[Thalia Medrano 2017-18]

Thalia likes to write Surrealism and Short Fiction and has been a YAC member for 2 years. If writing were not an option, then tree hopping would be the most logical creative outlet for her.

Thalia Answers the YAC Peculiar Questionnaire

  1. Describe the most embarrassing picture of you as a baby that your parents use to blackmail you. It is genuinely so terrible I can’t describe it for your sake.
  2. What is your third least favorite color and what number do you associate with it Eggshell White. -3
  3. What’s your favorite mythical creature? Banshee
  4. What is the current bane of your existence? Adam
  5. What’s the most extreme action literature has ever provoked you to do? Self Haircut
  6. What game show would you want to be on? Why? Is Ellen a gameshow? Can it be?
  7. If you were a parrot, which Eastern European country would you travel to and why? Lituania
  8. Who is your B-list celebrity crush? (Famous but not that famous.) Jeff Goldbloom
  9. F. Scott Fitzgerald wrote, “Everyone suspects himself of at least one of the cardinal virtues.” What’s yours? Justice
  10. What is your favorite Cards Against Humanity card? Okay, if you’re not familiar with Cards Against Humanity, answer this. On a scale of 1-10, how much do you hate whales? A homoerotic volleyball montage
  11. If you were indicted tomorrow, what would the charges be? Loitering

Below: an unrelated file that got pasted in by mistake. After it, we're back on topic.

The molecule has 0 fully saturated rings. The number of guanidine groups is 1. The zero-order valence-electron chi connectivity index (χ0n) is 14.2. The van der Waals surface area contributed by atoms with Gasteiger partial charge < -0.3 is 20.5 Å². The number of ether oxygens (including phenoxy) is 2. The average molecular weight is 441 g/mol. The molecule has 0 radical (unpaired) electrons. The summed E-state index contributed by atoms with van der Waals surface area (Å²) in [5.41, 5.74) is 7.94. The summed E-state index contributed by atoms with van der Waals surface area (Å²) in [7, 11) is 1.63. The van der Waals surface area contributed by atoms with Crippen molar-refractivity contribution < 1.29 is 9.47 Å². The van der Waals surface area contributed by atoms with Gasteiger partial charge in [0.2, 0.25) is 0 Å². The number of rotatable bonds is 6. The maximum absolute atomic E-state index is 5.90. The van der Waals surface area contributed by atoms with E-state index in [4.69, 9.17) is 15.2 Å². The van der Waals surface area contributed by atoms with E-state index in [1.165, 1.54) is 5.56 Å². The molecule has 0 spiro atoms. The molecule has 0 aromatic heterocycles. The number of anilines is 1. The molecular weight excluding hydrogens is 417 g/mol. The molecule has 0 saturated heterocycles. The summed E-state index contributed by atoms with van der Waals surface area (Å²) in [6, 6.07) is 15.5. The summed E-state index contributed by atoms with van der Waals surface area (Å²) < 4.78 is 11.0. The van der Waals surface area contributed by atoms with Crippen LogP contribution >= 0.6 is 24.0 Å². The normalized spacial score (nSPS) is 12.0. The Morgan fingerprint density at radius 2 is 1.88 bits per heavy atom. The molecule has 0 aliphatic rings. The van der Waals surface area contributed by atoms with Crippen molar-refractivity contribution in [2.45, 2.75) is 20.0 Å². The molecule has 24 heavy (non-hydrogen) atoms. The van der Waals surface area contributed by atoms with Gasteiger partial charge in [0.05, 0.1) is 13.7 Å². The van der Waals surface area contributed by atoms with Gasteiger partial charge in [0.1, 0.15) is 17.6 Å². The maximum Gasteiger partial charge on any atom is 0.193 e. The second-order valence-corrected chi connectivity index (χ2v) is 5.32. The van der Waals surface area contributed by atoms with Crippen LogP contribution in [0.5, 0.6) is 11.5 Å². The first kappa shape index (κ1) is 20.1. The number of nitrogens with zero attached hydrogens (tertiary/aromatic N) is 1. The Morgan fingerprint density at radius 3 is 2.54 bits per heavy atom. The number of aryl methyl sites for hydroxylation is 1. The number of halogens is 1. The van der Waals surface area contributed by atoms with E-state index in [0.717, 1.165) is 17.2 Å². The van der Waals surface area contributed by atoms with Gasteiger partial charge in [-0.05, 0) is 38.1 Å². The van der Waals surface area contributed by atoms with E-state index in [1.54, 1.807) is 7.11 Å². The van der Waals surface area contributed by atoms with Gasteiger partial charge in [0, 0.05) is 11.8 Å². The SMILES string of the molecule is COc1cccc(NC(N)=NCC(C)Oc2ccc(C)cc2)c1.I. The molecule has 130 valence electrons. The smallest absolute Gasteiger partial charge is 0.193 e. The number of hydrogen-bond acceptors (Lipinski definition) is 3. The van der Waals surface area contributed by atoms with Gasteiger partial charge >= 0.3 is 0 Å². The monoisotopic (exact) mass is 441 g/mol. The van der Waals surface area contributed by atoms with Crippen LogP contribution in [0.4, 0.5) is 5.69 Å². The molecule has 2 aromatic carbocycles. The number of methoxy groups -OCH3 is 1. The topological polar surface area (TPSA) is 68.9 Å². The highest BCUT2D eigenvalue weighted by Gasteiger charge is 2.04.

12. Please provide a weird stock photo that describes you personally.

stock photo_thalia


[Sonya Zakarian 2017-18]

Sonya likes to write science fiction and horror and has been a YAC member for 5 months. If writing were not an option, then reading would be the most logical creative outlet for her.

Sonya Answers the YAC Peculiar Questionnaire

Describe the most embarrassing picture of you as a baby that your parents use to blackmail you. The most embarrassing picture of me as a baby (that my parents have been kind enough not to blackmail me with) depicts a tale from back when I was two years old. I had woken up in the middle of the night, stealthily escaped from the clutches of my crib, tiptoed past my sleeping mother, and used my superhero sense of smell to detect a familiar aroma drifting from the kitchen, where I stumbled to next. Upon seeing a stack of crepes on the counter that my grandma had baked last night, I climbed up onto the counter, grabbed a handful of crepes, and began to stuff myself. By the time my mom had realized what was going on and burst into the kitchen, I had already wolfed down half the platter, and looked into the camera with evil red eyes and a half-eaten crepe hanging from my chin.

What is your third least favorite color and what number do you associate with it? My third least favorite color is pink and I associate the number 9 with it.

What’s your favorite mythical creature? My favorite mythical creature is Cerberus, the three-headed dog who guards the underworld in Greek mythology.

What is the current bane of your existence? The current bane of my existence is Pennywise the Clown.

What’s the most extreme action literature has ever provoked you to do? The most extreme action literature has ever provoked me to do is stop using my cell phone for three weeks (a byproduct of reading Fahrenheit 451).